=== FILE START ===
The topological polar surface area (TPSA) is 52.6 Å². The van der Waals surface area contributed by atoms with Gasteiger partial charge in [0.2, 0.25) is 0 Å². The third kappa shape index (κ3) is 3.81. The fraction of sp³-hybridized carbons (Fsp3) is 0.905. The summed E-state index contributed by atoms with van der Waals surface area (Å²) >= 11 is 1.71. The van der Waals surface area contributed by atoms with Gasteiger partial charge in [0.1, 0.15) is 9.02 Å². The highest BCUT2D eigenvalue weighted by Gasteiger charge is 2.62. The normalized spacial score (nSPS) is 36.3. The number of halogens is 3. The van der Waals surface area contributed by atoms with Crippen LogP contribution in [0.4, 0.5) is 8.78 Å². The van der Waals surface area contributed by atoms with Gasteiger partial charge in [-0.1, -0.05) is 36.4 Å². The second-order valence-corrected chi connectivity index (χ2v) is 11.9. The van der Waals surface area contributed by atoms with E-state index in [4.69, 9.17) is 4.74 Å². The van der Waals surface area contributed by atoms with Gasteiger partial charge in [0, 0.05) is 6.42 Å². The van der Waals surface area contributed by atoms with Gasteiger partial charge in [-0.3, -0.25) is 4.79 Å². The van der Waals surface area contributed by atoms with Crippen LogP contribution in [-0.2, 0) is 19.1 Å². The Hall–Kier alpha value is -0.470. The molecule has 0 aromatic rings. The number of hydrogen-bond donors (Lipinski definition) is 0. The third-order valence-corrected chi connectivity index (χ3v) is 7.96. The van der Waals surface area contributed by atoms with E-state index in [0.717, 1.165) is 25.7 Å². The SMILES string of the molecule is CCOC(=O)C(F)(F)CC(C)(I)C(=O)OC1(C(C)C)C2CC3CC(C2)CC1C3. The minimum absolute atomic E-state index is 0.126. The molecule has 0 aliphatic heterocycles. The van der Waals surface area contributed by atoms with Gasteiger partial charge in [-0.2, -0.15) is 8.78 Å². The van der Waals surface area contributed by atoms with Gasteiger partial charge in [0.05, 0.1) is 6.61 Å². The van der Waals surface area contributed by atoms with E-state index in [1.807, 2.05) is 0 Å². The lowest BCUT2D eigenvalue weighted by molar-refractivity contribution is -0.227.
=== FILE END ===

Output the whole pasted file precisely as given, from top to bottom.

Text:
The topological polar surface area (TPSA) is 52.6 Å². The van der Waals surface area contributed by atoms with Gasteiger partial charge in [0.2, 0.25) is 0 Å². The third kappa shape index (κ3) is 3.81. The fraction of sp³-hybridized carbons (Fsp3) is 0.905. The summed E-state index contributed by atoms with van der Waals surface area (Å²) >= 11 is 1.71. The van der Waals surface area contributed by atoms with Gasteiger partial charge in [0.1, 0.15) is 9.02 Å². The highest BCUT2D eigenvalue weighted by Gasteiger charge is 2.62. The normalized spacial score (nSPS) is 36.3. The number of halogens is 3. The van der Waals surface area contributed by atoms with Crippen LogP contribution in [0.4, 0.5) is 8.78 Å². The van der Waals surface area contributed by atoms with Gasteiger partial charge in [-0.1, -0.05) is 36.4 Å². The second-order valence-corrected chi connectivity index (χ2v) is 11.9. The van der Waals surface area contributed by atoms with E-state index in [4.69, 9.17) is 4.74 Å². The van der Waals surface area contributed by atoms with Gasteiger partial charge in [0, 0.05) is 6.42 Å². The van der Waals surface area contributed by atoms with Gasteiger partial charge in [-0.3, -0.25) is 4.79 Å². The van der Waals surface area contributed by atoms with Crippen LogP contribution in [-0.2, 0) is 19.1 Å². The Hall–Kier alpha value is -0.470. The molecule has 0 aromatic rings. The number of hydrogen-bond donors (Lipinski definition) is 0. The third-order valence-corrected chi connectivity index (χ3v) is 7.96. The van der Waals surface area contributed by atoms with E-state index in [0.717, 1.165) is 25.7 Å². The SMILES string of the molecule is CCOC(=O)C(F)(F)CC(C)(I)C(=O)OC1(C(C)C)C2CC3CC(C2)CC1C3. The minimum absolute atomic E-state index is 0.126. The molecule has 0 aliphatic heterocycles. The van der Waals surface area contributed by atoms with Gasteiger partial charge in [-0.2, -0.15) is 8.78 Å². The van der Waals surface area contributed by atoms with Gasteiger partial charge in [0.05, 0.1) is 6.61 Å². The van der Waals surface area contributed by atoms with E-state index in [1.807, 2.05) is 0 Å². The lowest BCUT2D eigenvalue weighted by molar-refractivity contribution is -0.227.